Yes, All Men...Until You Prove Differently
I recently had a paradigm shift. I have decided to limit my collaborations with men. All men - unless they are going to fight for my visibility and recognition.
It sounds weird to say it aloud, but it’s a logical choice. We live in a misogynistic culture that habitually ignores Black women, and I’ve found that this is true with men regardless of race or sexuality. Men are listened to more, acknowledged more, and given credit for activities of which they were a minor part, and they feel entitled to that credit.
Not only do they feel entitled to it, pointing this out leads to accusations of jealousy, excessive ego, and man-hating. I’ve been told it’s not their fault and that I’m misreading the situation. That I’m impatient. That I need to get over myself. They’ve tried to convince me that if I’m not getting recognition for my efforts, maybe it’s something I’m doing; that somehow, I’m at fault.
For years, I internalized this message. I looked at myself and asked what I was doing wrong. I watched other people, saw how the world responded to them, and tried to adopt some of those behaviors. I reshaped and remolded myself into someone more “acceptable” until I realized that I was punishing myself by trying to be someone I’m not. And it was never going to work because the problem wasn’t me. I’ve seen plenty of atrocious people never be punished for their terrible actions, so, yeah, it wasn’t me. It was the hierarchical humanity perpetuated by this society. It was that I was somewhere near the bottom of that hierarchy and nothing I did was going to change that.
But this wasn’t a realization I came to alone. I talked with other Black women, femmes, and gender non-conforming individuals about and learned that we shared the same stories. Experiences exacerbated by our intersections: fat, dark skin, queer, trans…these intersections informed those around us that we were not worthy of respect. That it was fine to hide us, steal our work, and ignore how this impacts us. Our intersections made it okay for people not to fight for us. And they don’t. So now, I’m choosing not to work with them because I deserve better. We deserve better.
We deserve better than to be edged out of our own projects.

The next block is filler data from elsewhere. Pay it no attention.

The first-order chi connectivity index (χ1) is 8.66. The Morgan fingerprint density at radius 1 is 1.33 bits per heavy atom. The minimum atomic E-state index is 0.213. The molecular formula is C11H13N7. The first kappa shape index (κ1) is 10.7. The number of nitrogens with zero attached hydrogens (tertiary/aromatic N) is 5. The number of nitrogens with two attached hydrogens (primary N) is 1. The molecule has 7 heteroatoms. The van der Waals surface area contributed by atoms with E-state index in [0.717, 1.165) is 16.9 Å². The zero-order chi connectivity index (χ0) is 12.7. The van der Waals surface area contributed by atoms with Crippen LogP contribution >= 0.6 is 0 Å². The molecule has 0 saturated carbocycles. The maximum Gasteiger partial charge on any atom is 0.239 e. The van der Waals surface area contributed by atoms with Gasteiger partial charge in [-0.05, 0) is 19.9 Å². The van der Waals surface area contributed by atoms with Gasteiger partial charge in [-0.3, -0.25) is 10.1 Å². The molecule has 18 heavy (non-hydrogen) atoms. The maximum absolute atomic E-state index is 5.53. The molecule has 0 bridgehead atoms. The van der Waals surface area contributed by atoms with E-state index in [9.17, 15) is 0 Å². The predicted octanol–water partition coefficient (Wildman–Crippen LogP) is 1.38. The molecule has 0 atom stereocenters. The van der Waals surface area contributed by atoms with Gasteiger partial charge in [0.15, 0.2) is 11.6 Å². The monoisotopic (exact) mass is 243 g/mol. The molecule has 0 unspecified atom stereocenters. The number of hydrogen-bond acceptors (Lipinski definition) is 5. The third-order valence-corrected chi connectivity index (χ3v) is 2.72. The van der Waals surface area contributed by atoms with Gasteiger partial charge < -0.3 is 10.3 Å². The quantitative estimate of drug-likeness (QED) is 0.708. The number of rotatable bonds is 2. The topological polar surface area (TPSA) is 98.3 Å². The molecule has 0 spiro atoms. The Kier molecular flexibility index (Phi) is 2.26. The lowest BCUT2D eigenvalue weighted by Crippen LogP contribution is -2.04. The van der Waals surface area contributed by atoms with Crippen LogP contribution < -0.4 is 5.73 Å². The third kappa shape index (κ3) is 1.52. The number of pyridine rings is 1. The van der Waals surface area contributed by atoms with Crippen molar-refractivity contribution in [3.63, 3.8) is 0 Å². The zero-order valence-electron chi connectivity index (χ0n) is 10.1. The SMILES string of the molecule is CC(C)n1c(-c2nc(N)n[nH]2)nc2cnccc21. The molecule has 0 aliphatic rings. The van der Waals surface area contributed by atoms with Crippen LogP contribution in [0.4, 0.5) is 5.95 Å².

We deserve better than to be ignored.
We deserve better than to have our creations co-opted by others.
We deserve better than to have our justified concerns dismissed as paranoia, jealousy, and egotism.
We deserve better than to be marginalized in our own lives and accomplishments.
But our voices have been deemed shrill and unworthy. Our work subpar. Our efforts never enough. Our labor valued only for the recognition it brings others.
And I’ve finally learned that if my only value to you is how you can use me, we aren’t fighting the same fight. You are exploiting me and using my marginalization for your benefit.
It may not be intentional, but if you KNOW this is how the system and society treat us, and you don’t use your privilege to fight it, what do you think you’re doing? If you’re willing to count something as a win that benefits you but screws me over, what do you think you’re doing? Not only are you participating in and benefitting from oppression, you are helping promote it. And if you throw the onus on the person being exploited, telling them to be patient and humble, you’re gaslighting and harming that person. And now, you are the problem.
I don’t need that problem.
Last year, I attended a woman-focused conference and I asked them if any of them collaborated on their businesses with men and how they managed that relationship, especially when people would attribute their work to their male collaborator. The room went silent. Completely silent. Nobody wanted to answer the question but when someone finally did, they said “we don’t really do long-term collaborations with men anymore.”
That’s because it’s easier to walk away from collaborating with men than it is to get them to fight with you for your rightful space. And that’s fucked up.
So, for all the people who like to tell me that this is the world we live in and that I have to figure this shit out…I have figured it out. I’m not fucking with people who won’t fight for me, and sadly, that’s men who are so focused on maintaining their privilege that my getting destroyed in the process doesn’t matter. For the record, that’s all y’all until you prove repeatedly that you’ll fight with and for me.
If you know the type of society we live in, and don’t you fight for Black women, femmes, and gender non-conforming individuals? Fuck you.
If you know that people will credit you with our work and won’t stand for Black women, femmes, and gender non-conforming individuals? Fuck you.
If you know that people will do everything in their power to erase Black women, femmes, and gender non-conforming individuals from our work and you decide to spend your energy convincing us to accept it instead of standing with us to fight it? Fuck you.
Use your privilege, regardless of how small it is, to fight for me. For me. For us.
Otherwise, you ain’t shit and I can’t trust you.